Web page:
We started out on a two lane avenue, however cars were allowed to park in the far right lane. His strategy here was to weave in and out of the parked cars while passing cars on our left. Keep in mind he was still operating under strategy number one, not losing top speed in the Prius.

At this point I actually started to text a business colleague just so someone knew my GPS coordinates for the crash I was sure was forthcoming.

My business partner sitting next to me closed both eyes as we moved from a two lane road, to a one lane road, through a residential neighborhood all the while consistently following principle number one, try not to lose maximum speed of this electrical vehicle.

I actually tried to film the back street stage of this cab ride but couldn’t as we came sliding onto the front lawn of a house through the alleyway, jumped the curb while cutting three cars off attempting to re-enter the interstate, one mile from the O’Hare exit.

While he was going from four lanes, to two lanes, to one lane, to the back alleyways, he popped in his personal “mix tape” of music that started with the tune Don’t Worry Be Happy, followed up by Hotel California and Bob Marley’s One Love.

I knew for a fact my fellow cab mate was completely scared! Never in the history of traveling with her has she ever tolerated me singing. That is scary but nothing in comparison to the stunt driver up front!

After sliding out of the alleyway attempting to re-enter the highway, we were forced to play chicken with an 18 wheeler as we merged back onto the interstate.

Granted, our driver’s strategy number one was no longer in play as traffic forced him to reduce his speed to 5 mph. The Prius is approximately wheel high next to the 18 wheeler, and our cab driver is not budging.

He merely puts two wheels up on the right median and goes back to his strategy, bring the electric vehicle back to maximum speed.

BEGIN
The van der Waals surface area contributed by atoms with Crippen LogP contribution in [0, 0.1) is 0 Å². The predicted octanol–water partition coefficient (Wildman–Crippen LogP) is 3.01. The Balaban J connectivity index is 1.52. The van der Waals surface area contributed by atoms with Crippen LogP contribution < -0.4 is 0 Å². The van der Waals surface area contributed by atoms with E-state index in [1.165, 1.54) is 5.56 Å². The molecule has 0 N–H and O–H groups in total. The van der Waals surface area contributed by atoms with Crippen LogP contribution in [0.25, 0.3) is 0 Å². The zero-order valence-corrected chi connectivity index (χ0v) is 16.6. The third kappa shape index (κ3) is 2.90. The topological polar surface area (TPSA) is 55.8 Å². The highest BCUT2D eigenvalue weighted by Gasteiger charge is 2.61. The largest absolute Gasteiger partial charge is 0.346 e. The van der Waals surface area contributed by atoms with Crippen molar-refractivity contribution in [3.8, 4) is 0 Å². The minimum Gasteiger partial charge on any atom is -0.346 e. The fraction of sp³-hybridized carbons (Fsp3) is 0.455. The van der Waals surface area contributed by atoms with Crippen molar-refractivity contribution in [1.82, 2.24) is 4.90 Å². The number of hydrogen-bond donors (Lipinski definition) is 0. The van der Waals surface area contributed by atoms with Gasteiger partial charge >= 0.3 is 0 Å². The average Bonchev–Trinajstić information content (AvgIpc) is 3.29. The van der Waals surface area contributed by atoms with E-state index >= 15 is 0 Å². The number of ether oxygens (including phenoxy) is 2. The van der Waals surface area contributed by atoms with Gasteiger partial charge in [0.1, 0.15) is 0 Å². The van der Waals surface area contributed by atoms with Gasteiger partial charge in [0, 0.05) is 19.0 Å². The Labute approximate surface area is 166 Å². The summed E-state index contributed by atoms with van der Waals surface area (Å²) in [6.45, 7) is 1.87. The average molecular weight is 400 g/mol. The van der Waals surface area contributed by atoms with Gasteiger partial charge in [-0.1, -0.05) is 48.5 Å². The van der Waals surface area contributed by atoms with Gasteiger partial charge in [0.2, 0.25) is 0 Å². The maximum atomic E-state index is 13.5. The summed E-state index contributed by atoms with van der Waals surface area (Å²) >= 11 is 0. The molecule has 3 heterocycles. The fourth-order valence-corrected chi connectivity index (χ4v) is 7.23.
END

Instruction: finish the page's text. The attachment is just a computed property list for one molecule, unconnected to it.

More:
I have to tell you, I forget what his encore song was as he brought the electric vehicle up to maximum speed. I can tell you that the total elapsed time door to door was 34 minutes.

My expectations for this ride were to get there in one piece as fast as I could.

Mission accomplished.

I’ve been in some crazy cab rides in some third world, off the map countries. This was definitely one of the top three scariest cab rides I have ever been in.

We made our flight, and the cab driver got a huge tip for getting us there in 34 minutes.

As customers, should we lower or expectations?

Or should Al just become a cab driver?

P. S.
I got a call from American Airlines yesterday to discuss the issue on flight #2839. The reason I mention this is they called me because the blog got posted on Twitter. Not because of the official complaint filed at the operation center in O’Hare.

Republished with author's permission from original post.

Peter Psichogios
Peter Psichogios is the President of CSI International Performance Group whose mission is to help companies create engaging employee and customer experiences. Prior to joining CSI International Peter served as an executive member of one of the largest Instructional System Association companies in the world. In this capacity, he led all the front-end analysis and worked directly with Dr. Ken Blanchard. Peter has been fortunate to work with the who's who of the Fortune 500, helping them deliver innovative learning, engagement and recognition solutions.